Piaget - Developmental Psychology

Piaget's theory of cognitive development

Jean Piaget (1896-1980) was a Swiss psychologist who believed that children think like little scientist who construct knowledge by exploring and interacting with the environment, objects and people.

He believed that children try to make sense of the world by learning through their own experiences by experimenting or through trial and error.

He believed that children were active learners who learned naturally through play or ordinary activity.

Children's understanding of the world or how they construct knowledge can be explained using Piaget's theory on the concept of 'schemas'.


  • All humans are born with schemas.
    Schemas are mental representations or ideas about what things are and how we deal with them.

  • Newborn babies first schemas are the reflexes.
    Reflexes are involuntary responses to a particular stimulus.

    E.g. breathing to survive, crying in response to pain or hunger, looking in response to hearing something.

  • As babies grow they soon develop a schema, which they will apply it to all things.

    E.g. Babies soon find they can grasp some objects with their hands, so they will try to grasp everything in sight, however, through trial and error they will find that it isn't possible to clutch everything, for example, a baby can grasp a rattle or parent's finger but cannot grasp stream of sunlight falling on the carpet.

    So the grasping schema will gradually be refined into schema for graspable and non-graspable objects.

    Another example:
    Babies soon find they can drop a spoon and it makes a sound, so they will relish dropping every objects they hold, but through trial and error, they will discover that some objects don't make sound, for example, a soft ball.

  • Later on babies will develop a schema for playing games and speaking.
    Throughout life humans continue to develop schemas, such as driving cars, dancing, cooking, swimming etc.

Children use the schemas to make sense of the world, however these schemas will change as children discover new pieces of information. The process through how the schemas change is known as adaptation and involves assimilation and accommodation. See the table below:

Adaptation of schemas

Description Examples
Process of understanding and organising previous experience and perception (schema)

Playing with legos to build a tower. From previous experience the child will know which pieces to pick up first (assimilating)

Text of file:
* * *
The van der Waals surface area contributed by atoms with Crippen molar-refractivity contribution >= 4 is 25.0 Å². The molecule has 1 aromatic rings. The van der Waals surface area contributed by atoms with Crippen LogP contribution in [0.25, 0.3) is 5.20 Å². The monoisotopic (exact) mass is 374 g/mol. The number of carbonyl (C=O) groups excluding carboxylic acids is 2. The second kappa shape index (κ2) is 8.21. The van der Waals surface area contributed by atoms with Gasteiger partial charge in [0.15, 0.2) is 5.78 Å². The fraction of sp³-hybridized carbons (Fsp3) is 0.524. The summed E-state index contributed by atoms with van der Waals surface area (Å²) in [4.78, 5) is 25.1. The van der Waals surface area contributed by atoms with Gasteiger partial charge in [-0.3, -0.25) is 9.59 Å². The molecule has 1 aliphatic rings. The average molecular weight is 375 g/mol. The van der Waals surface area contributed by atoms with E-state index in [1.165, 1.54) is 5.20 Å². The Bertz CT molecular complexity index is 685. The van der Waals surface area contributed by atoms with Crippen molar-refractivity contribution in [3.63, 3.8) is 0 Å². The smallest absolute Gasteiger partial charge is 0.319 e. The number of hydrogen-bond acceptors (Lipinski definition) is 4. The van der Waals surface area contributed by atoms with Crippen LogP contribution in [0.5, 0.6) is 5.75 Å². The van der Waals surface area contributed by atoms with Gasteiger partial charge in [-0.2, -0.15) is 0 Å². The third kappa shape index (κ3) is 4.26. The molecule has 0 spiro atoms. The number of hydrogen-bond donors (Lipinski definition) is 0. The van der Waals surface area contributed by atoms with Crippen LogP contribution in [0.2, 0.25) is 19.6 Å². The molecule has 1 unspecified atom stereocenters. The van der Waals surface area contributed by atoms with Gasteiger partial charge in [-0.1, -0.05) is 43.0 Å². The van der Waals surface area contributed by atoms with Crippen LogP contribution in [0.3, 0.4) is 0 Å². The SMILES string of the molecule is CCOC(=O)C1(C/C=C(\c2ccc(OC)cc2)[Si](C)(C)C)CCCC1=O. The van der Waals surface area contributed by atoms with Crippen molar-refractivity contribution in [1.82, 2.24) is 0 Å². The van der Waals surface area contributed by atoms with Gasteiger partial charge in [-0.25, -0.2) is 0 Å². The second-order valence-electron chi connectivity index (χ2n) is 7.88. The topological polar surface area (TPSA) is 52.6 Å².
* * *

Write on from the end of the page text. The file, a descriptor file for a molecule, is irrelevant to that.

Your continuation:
Accommodation Process of extending and modifying previous or existing schemas to make sense of new experience Some of the lego bricks do not fit together, so the child learns to modify his/her existing thoughts and constructs a new schema, i.e. some legos bricks will fit and others will not. (accommodating)


Example 1

Yasmeen already has the concept of riding a bike, but when asked if he/she wants to go horse riding, she looks bewildered at first, but then will make sense of this by adapting the concept of riding a bike with riding a horse.

Example 2

Hannah, cried when her uncle Dan, who was bald, came to the house. She had never seen a bald person before. She cried. This happened every time Hannah saw her uncle Dan for a month or so.

Hannah had to accommodate her new knowledge that some people do not have hair on the tops of their heads. At first uncle Dan was very upset , but he was reassured when this was explained.

Example 3

A baby of 5 months is beginning to take solids on a spoon and is often offered mashed banana. This is a taste that is known. It fits the baby�s previous experience ( assimilation). If the baby is given apple puree, which is a new taste, this will mean taking in a new experience (accommodation). The baby might spit the apple out.

Piaget's theory of cognitive development

Piaget believed that children's intelligence developed in stages that are linked to their age. As children mature in age, so does the cognitive structures in the brain and hence the intelligence.

See the table below which outlines the stages of cognitive development.

Stages Age range Description


Birth - 2 years

Birth - 2 years
From birth babies use their senses to explore the world around them.

From 8 months, babies develop the concept of object permanence which means that objects continue to exist when he/she cannot see them.

E.g. 'out of sight, out of mind' - Show a rattle to a baby under 7 months and then hide it under a blanket. The baby will show no interest to look for the rattle under the blanket, because it simply doesn't exist in their mind.

After 1 year babies form several schemas and are able to recognise their ability to control objects and act intentionally.